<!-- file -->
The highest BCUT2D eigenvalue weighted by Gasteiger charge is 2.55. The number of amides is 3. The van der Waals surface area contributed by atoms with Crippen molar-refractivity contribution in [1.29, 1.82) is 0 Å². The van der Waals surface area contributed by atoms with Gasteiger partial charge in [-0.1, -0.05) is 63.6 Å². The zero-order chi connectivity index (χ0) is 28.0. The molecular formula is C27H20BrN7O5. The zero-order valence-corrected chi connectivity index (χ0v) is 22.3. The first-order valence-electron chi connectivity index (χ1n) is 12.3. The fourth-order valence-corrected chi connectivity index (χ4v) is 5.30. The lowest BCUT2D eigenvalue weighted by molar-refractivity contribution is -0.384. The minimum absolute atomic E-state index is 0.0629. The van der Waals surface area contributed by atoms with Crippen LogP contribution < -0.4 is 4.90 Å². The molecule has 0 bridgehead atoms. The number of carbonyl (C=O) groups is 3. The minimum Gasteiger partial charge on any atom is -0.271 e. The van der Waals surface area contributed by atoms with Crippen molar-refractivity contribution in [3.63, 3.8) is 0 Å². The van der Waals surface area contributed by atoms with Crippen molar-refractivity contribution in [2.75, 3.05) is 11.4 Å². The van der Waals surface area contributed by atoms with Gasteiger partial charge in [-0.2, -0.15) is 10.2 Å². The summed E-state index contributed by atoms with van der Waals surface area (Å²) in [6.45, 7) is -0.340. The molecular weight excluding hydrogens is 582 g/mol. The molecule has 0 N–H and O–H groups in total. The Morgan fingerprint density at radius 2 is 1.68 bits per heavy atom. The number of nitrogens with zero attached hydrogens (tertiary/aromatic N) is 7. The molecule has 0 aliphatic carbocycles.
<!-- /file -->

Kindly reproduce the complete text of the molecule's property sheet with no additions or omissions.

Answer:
The highest BCUT2D eigenvalue weighted by Gasteiger charge is 2.55. The number of amides is 3. The van der Waals surface area contributed by atoms with Crippen molar-refractivity contribution in [1.29, 1.82) is 0 Å². The van der Waals surface area contributed by atoms with Gasteiger partial charge in [-0.1, -0.05) is 63.6 Å². The zero-order chi connectivity index (χ0) is 28.0. The molecular formula is C27H20BrN7O5. The zero-order valence-corrected chi connectivity index (χ0v) is 22.3. The first-order valence-electron chi connectivity index (χ1n) is 12.3. The fourth-order valence-corrected chi connectivity index (χ4v) is 5.30. The lowest BCUT2D eigenvalue weighted by molar-refractivity contribution is -0.384. The minimum absolute atomic E-state index is 0.0629. The van der Waals surface area contributed by atoms with Crippen LogP contribution < -0.4 is 4.90 Å². The molecule has 0 bridgehead atoms. The number of carbonyl (C=O) groups is 3. The minimum Gasteiger partial charge on any atom is -0.271 e. The van der Waals surface area contributed by atoms with Crippen molar-refractivity contribution in [3.63, 3.8) is 0 Å². The van der Waals surface area contributed by atoms with Crippen molar-refractivity contribution in [2.75, 3.05) is 11.4 Å². The van der Waals surface area contributed by atoms with Gasteiger partial charge in [-0.2, -0.15) is 10.2 Å². The summed E-state index contributed by atoms with van der Waals surface area (Å²) in [6.45, 7) is -0.340. The molecular weight excluding hydrogens is 582 g/mol. The molecule has 0 N–H and O–H groups in total. The Morgan fingerprint density at radius 2 is 1.68 bits per heavy atom. The number of nitrogens with zero attached hydrogens (tertiary/aromatic N) is 7. The molecule has 0 aliphatic carbocycles.